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The New York Times reports that the decision to release the photos of the marathon bombing suspects to the public was a major turning point in the investigation.

The authorities knew that broadly distributing the images — some captured by ubiquitous surveillance cameras and cellphone snapshots and winnowed down using sophisticated facial-recognition software — would accelerate the digital dragnet, but they did not realize the level of chaos it would create.

Intelligence and law enforcement officials said the authorities in Boston weighed the risks of some mayhem against their growing fear that time was slipping away and that heavily armed and increasingly dangerous men, and possibly accomplices, could wage new attacks in the Boston area or beyond.

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Syracuse University Professor Anthony Rotolo and student Andrew Bauer mapped 200 of the tweets sent out from Boston in the hours right after the marathon bombing, creating an interactive portrait of the city's reaction to Monday's horrifying events.

See the map here.

(h/t Mashable)

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His actions may have been vital in helping police catch the Boston Marathon bombing suspects, even after the attacks both his legs were amputated from the knee down. Now some of that heroism is being returned.

Nearly 10,000 people have now donated to Bucks for Bauman, an effort to help pay the medical expenses of Jeff Bauman, the Boston Marathon bombing survivor known not only for a now iconic -- and extremely graphic -- photo, but also for helping the FBI identify at least one of the bombing suspects. Set up by his friends on the crowdfunding site GoFundMe, the fund has already raised more than $360,000 since last Tuesday to help pay for Bauman’s devastating injuries.

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Massachusetts Gov. Deval Patrick says the surviving suspect in the Boston Marathon bombings is in serious but stable condition and likely can't communicate yet.

Patrick spoke outside Fenway Park after appearing in a pregame ceremony at Saturday afternoon's Red Sox game.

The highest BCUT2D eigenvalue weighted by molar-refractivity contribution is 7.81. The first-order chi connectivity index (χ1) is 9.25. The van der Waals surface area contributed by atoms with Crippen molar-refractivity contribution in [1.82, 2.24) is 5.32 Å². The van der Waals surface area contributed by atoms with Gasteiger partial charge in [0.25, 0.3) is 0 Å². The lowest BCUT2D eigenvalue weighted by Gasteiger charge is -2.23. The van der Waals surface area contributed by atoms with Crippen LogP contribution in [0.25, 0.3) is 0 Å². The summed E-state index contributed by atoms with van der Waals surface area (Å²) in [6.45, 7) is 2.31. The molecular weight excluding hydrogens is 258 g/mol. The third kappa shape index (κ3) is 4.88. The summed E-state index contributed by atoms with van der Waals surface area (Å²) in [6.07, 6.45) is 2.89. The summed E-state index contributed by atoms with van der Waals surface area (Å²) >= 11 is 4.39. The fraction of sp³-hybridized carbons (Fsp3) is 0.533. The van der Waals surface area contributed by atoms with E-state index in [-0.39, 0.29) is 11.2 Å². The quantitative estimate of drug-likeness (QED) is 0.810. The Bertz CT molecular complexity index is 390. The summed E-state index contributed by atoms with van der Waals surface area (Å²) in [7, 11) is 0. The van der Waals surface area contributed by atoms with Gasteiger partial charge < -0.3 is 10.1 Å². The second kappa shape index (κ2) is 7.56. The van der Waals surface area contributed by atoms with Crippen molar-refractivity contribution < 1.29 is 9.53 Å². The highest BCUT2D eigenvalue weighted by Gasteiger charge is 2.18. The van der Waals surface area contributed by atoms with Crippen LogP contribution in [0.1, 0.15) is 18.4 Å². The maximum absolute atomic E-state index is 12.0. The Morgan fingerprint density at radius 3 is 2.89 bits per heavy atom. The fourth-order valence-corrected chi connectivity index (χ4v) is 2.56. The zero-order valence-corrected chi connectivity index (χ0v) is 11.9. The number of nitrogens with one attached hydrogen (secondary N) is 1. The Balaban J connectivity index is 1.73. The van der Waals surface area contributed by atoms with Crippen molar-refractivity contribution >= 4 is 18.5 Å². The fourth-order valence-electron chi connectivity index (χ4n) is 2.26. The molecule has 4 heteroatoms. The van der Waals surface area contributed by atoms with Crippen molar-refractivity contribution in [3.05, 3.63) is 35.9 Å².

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The American Civil Liberties Union says it's concerned the surviving Boston Marathon bombing suspect will be questioned by investigators without being read his Miranda rights.

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Details of the manhunt for the Boston Marathon bombing suspects were murky at the height of the investigation, leading many news outlets to misreport the facts. But now that both suspects have been apprehended, the specific circumstances of the search that locked down one Boston suburb for nearly 18 hours are becoming more clear.

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Federal public defenders have agreed to represent the suspect in the Boston Marathon bombings.

Miriam Conrad, the federal defender for Massachusetts, says her office expects to represent Dzhokhar Tsarnaev after he is charged.

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boat

How police saw that someone was in the boat without removing the tarp covering it.

Image credit: Massachusetts State Police

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Republican lawmakers issued a statement Saturday urging President Barack Obama to treat Dzhokhar Tsarnaev, the suspect in the Boston Marathon bombings, as an "enemy combatant."

Sens. Lindsey Graham (R-S.C.), John McCain (R-Ariz.) and Kelly Ayotte (R-N.H.) and Rep. Peter King (R-N.Y.) said Tsarnaev "clearly is a good candidate for enemy combatant status" in a statement posted to Graham's website.

"We do not want this suspect to remain silent," the lawmakers said in their statement.

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Wearing special home jerseys with "Boston" sewn across the chest, the Red Sox returned to Fenway Park on Saturday afternoon. More importantly, the people of Boston gathered together to resume their normals lives and root, root, root for the home team just one day after authorities aprehended the second suspect in the Boston Marathon bombings.

The Red Sox game against the Kansas City Royals was preceded by an emotional pre-game ceremony that honored the victims of the horrific attacks on the Boston Marathon and paid tribute to law enforcement officials, first responders, race participants and volunteers. The emotional scene also included a stirring montage of images from the tumultuous week in Boston set to the song "Hallelujah" as performed by Jeff Buckley, ceremonial first pitches and yet another rousing sing-along rendition of the national anthem.

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One of the two ethnic Chechens suspected by U.S. officials of being behind the Boston Marathon bombings had been under FBI surveillance for at least three years, his mother said.

Zubeidat Tsarnaeva told the English-language Russia Today state television station in a phone interview, a recording of which was obtained by Reuters, that she believed her sons were innocent and had been framed.

Tamerlan Tsarnaev, 26, was killed in a shootout with police and his 19-year-old brother Dzhokhar was captured after a day-long manhunt.